A large number of SNCF staff are preparing for 'unlimited' strike action over December and the company has been hit with several smaller industrial actions this autumn as staff say they are demoralised and under pressure.
But the report from the Court of Auditors published today criticised the company for failing to control its wages bill and streamline its staffing.
- Unlimited December strikes in France: What you need to know
- SNCF in crisis: Why train passengers in France will be hit with more strike action
SNCF has abolished 6,000 full time equivalent posts since 2012, but the auditors' report says this is not enough and more needs to be done to implement technical changes that will decrease staffing levels.
The report also noted that SNCF is using about 500 temporary workers every year to help with its staffing.
The company was also severely criticised for failing to manage its wage bill.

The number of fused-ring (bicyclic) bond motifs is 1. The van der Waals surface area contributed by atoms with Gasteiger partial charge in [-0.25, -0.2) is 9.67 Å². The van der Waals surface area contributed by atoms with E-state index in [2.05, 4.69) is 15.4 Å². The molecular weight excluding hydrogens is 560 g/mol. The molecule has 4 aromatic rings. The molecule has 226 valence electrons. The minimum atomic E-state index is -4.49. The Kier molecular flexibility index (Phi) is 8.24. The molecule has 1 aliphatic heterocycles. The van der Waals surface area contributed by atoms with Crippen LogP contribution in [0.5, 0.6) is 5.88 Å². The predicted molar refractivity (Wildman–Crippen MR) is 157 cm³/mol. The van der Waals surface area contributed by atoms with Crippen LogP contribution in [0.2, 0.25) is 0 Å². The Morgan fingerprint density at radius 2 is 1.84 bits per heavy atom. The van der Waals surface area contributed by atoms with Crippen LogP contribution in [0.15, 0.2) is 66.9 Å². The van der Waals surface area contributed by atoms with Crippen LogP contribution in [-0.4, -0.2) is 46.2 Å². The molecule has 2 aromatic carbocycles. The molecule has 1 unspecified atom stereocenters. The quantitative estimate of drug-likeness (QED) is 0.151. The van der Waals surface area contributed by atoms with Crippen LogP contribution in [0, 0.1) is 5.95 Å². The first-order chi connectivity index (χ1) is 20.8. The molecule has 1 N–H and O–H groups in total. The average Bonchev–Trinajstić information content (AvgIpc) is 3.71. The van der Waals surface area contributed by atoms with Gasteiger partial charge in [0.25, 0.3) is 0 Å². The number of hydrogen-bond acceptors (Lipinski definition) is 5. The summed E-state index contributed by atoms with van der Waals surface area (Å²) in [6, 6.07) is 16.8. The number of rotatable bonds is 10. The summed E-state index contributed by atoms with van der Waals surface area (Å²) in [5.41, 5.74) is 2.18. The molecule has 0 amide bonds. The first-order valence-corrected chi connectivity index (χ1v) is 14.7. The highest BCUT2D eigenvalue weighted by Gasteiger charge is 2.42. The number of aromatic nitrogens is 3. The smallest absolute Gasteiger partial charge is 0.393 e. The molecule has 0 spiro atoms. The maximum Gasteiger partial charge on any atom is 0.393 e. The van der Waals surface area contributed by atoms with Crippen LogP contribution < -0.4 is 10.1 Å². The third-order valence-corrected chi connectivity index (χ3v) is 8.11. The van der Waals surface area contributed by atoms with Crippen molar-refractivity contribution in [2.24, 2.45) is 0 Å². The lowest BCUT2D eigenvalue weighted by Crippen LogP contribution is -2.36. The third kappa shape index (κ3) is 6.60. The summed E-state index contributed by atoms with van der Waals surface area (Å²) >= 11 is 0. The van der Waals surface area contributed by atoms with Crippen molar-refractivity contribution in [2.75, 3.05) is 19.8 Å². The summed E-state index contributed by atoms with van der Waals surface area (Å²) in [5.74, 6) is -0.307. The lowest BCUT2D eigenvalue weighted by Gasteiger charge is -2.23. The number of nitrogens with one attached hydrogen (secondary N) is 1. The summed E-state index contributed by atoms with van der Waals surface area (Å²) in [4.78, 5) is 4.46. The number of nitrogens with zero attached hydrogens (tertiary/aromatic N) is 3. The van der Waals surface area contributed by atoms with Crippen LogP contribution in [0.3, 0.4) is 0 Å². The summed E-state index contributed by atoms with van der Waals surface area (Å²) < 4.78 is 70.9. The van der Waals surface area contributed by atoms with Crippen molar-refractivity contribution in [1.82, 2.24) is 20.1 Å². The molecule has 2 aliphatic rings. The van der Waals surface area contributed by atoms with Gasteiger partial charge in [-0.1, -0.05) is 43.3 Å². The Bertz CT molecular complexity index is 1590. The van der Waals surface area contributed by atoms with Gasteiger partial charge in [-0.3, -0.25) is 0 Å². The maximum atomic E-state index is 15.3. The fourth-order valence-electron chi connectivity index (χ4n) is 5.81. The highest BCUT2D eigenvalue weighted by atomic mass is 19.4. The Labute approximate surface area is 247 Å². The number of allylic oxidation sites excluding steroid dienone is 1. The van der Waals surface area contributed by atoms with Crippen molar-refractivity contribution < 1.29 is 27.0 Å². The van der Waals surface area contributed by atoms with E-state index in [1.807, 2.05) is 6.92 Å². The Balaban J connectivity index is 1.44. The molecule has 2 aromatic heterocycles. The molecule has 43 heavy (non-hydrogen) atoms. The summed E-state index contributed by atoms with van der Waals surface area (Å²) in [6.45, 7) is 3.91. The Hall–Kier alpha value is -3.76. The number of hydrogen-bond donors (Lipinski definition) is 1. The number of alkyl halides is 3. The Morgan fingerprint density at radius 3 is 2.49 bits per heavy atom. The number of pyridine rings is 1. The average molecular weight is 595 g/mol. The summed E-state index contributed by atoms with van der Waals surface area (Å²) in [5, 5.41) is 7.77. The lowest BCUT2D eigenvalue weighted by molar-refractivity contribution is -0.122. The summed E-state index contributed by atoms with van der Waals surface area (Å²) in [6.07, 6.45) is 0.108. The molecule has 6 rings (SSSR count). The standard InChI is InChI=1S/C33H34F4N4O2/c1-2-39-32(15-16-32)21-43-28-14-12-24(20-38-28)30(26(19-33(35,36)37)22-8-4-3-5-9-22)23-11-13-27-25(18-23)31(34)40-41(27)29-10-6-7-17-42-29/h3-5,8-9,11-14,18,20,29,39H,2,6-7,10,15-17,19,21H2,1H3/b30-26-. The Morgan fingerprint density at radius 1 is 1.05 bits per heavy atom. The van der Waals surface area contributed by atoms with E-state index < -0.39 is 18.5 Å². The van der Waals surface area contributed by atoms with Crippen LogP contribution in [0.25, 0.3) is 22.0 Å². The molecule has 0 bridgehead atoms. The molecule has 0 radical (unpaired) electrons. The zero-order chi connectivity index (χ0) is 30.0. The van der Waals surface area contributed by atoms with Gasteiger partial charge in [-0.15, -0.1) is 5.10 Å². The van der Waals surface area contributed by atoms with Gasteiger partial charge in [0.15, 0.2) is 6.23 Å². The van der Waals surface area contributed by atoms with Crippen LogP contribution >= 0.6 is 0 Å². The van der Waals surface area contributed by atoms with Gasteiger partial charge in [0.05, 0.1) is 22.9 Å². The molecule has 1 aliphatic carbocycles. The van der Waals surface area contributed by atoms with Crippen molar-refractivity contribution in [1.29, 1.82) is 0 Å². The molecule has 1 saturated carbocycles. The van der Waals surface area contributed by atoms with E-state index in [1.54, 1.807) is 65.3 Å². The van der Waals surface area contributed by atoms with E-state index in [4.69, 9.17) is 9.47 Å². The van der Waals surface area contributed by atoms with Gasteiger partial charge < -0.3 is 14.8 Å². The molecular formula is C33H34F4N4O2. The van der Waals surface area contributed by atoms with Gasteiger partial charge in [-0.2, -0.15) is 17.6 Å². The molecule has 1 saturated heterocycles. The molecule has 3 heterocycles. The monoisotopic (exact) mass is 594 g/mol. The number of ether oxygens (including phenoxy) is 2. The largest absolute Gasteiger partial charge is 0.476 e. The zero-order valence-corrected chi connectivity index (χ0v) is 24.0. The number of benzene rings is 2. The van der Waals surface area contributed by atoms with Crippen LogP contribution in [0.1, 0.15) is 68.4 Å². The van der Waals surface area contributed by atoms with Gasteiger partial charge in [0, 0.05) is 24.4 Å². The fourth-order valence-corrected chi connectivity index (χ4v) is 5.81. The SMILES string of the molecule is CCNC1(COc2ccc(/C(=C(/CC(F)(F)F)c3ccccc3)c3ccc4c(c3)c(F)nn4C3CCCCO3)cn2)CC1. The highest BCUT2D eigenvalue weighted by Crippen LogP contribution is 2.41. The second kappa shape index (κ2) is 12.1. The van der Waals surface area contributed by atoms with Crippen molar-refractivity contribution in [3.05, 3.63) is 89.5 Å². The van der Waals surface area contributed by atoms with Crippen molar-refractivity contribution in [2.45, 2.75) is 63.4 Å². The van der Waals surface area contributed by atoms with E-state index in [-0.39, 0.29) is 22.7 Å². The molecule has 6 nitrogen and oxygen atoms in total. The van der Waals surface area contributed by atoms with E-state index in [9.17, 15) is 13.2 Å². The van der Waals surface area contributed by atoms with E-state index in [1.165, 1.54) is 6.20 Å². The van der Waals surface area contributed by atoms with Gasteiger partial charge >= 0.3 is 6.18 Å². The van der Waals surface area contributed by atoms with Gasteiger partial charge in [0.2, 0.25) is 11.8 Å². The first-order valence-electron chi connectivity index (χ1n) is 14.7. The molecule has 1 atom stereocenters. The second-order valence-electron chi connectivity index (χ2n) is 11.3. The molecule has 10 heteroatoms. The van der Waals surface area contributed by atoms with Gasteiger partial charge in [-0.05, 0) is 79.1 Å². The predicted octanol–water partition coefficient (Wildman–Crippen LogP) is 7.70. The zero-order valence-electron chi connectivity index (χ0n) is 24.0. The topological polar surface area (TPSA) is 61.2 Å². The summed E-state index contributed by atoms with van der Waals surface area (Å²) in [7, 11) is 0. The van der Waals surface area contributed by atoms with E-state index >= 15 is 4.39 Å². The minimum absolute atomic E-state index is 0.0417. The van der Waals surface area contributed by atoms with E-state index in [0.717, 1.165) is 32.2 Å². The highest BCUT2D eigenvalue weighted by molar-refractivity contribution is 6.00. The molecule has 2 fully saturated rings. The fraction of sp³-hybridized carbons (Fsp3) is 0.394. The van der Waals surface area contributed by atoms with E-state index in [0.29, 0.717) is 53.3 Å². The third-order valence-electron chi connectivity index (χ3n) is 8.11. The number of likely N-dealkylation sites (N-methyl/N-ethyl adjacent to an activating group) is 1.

Wage increases at the company are automatic based on time served, not dependent on seniority or skill level, and end-of-year bonuses are also not linked to performance.
The report acknowledges that the current leaders at SNCF inherited many of the problems they face, but suggested that the company need to do more in making its dialogue with unions efficient and productive.
This could be something of a challenge for SNCF, as the company was hit by two separate unexpected strikes this autumn – one over safety issues and one over local pay agreements at a maintenance depot – and faces major strike action from December 5th as unions stage a co-ordinated protest over the government's planned pension reforms.
Employees at SNCF are among many public sector workers in France who over the years have negotiated 'special regimes' on pensions which allows them to retire early, in some cases at the age of 50.
The SNCF staff also have several other perks due to a 'special status' that has been in place for railway employees since 1920, when the then-fairly-new industry was struggling to attract recruits.
Among the things on offer are enhanced protection from redundancy, low cost housing and a 35 hour working week.
Over the years there have been other deals put in place – for example a recent union agreement outlines that every SNCF worker works an extra 1 minute and 52 seconds per day, and in exchange gets the Pentecost religious holiday as an extra day off.